As the 60th anniversary of the Marshall Plan came around in June 2007, noise was emerging within Ukraine of a certain political boss preparing a Marshall Plan for Ukraine. This person was a reputed mob boss — exactly the sort of entity that the original Marshall Plan meant to oppose. It seemed most likely that whatever he came up with would be self-serving, hijacking the label ‘Marshall Plan’ and turning the whole notion on its head. I reviewed the original Marshall Plan and realized that what I had written was, in fact, the definition and spirit of the original Marshall Plan. Thus, in June 2007, I appended the original title with “A Marshall Plan for Ukraine.” After some discussion among trusted colleagues over timing, I published an abbreviated version of the paper in two parts in August 2007 in the ‘analytics’ section of the Ukrainian news journal for-ua.com. The abbreviated version removed the rollout sequence over five years, which was more a technical matter and probably of little interest to general readership. It also removed the names of the organizations I had strongly recommended to manage various components, insofar as there was any organization to recommend. There were two, one for childcare reform for children in orphanages, one for childcare reform of children in Ukraine’s theretofore invisible gulag archipelago for disabled children. Both of those organizations had already been approved by ‘others’ by August 2007. Bringing them to light at that juncture might have been counterproductive to their efforts, particularly because of the extreme sensitivity surrounding the matter of disabled children. I opted to just let things proceed quietly, and was convinced beyond doubt for once that sincere and committed efforts to help these children were finally underway. There remain approximately 90,000 children in orphanages, 10,000 in the ‘gulags’. Another 200,000 children live on the streets because state-care options have been less tolerable than street life. Because street children are most visible and therefore obvious, other organizations notice them and are making at least token efforts to help them. Nevertheless, the overall problems are systemic. It is not enough to help these kids without dealing with the causes — primarily corruption and displacement of Ukraine’s cash and resources — that put children in such conditions to begin with. This systemic recognition is at least beginning to be understood. The ‘Marshall Plan’ details it, and provides comprehensive solutions with a financial net-cost to government over seven years of: zero.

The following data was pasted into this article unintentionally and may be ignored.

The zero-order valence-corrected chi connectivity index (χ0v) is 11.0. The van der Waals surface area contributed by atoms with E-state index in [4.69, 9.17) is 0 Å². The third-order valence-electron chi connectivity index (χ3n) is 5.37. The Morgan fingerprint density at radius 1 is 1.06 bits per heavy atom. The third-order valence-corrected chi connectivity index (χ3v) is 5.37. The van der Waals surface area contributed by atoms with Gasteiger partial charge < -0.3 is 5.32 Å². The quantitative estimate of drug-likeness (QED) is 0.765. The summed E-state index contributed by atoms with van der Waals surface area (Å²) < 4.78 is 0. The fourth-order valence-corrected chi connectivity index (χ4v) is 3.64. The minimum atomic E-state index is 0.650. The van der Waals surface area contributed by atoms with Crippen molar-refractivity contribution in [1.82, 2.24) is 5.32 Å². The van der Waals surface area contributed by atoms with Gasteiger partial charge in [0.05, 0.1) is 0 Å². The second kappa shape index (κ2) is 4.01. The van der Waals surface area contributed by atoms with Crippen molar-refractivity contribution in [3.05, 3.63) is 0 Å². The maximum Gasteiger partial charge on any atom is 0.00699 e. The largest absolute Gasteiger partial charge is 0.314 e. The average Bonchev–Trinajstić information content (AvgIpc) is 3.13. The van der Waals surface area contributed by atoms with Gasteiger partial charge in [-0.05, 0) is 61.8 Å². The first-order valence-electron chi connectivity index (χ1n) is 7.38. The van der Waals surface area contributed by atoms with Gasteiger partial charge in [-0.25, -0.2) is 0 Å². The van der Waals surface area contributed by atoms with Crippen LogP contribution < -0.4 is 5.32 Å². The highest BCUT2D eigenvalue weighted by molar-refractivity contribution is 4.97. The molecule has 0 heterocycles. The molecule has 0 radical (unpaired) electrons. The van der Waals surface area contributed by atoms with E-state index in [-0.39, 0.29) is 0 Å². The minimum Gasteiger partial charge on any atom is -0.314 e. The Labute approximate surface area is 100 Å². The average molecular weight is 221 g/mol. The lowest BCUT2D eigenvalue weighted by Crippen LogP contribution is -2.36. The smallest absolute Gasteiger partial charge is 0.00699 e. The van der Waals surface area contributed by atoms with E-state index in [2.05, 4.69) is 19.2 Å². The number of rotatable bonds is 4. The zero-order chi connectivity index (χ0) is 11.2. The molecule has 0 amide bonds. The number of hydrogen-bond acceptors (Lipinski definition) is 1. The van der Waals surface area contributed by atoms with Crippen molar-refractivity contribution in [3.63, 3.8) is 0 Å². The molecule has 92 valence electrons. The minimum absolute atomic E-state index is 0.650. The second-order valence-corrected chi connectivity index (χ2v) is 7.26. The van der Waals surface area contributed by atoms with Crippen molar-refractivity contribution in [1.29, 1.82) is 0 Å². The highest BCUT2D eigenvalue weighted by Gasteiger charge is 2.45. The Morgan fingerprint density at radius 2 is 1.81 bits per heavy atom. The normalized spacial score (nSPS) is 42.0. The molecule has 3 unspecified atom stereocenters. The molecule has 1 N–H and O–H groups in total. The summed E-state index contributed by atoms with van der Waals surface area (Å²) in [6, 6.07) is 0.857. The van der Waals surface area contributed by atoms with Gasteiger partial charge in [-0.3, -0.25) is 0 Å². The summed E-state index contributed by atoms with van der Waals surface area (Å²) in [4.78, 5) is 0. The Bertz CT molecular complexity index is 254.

That’s about as well as it can be done. It will work, and it must be done if Ukraine wants to become a member of civilized nations. US and Europe can and should help, but only after first conditions are met unilaterally by Ukraine — the sole condition on which I released the ‘Marshall Plan for Ukraine.’ Those conditions are simple: take care of your children, all of them, close the orphanages and gulags, open the truth of the matter, and never try to hide any of it again. That is underway. Ukraine’s government took the initiative. It is now appropriate and necessary for the US and Europe to provide interim assistance, guidance, and models to bring the core metric — child care — to modern, civilized standards from the barbarism that has heretofore prevailed. Even despite Kyiv’s ongoing political convulsions stemming from democratic development — the worst possible form of government except all the others that have been tried, as Churchill put it — Ukraine is now on track to become a member of the club of civilized nations of the world, realize its potential, grow up, and be adult rather than petulant hooligans fighting in a playground sandbox.
July 3, 2008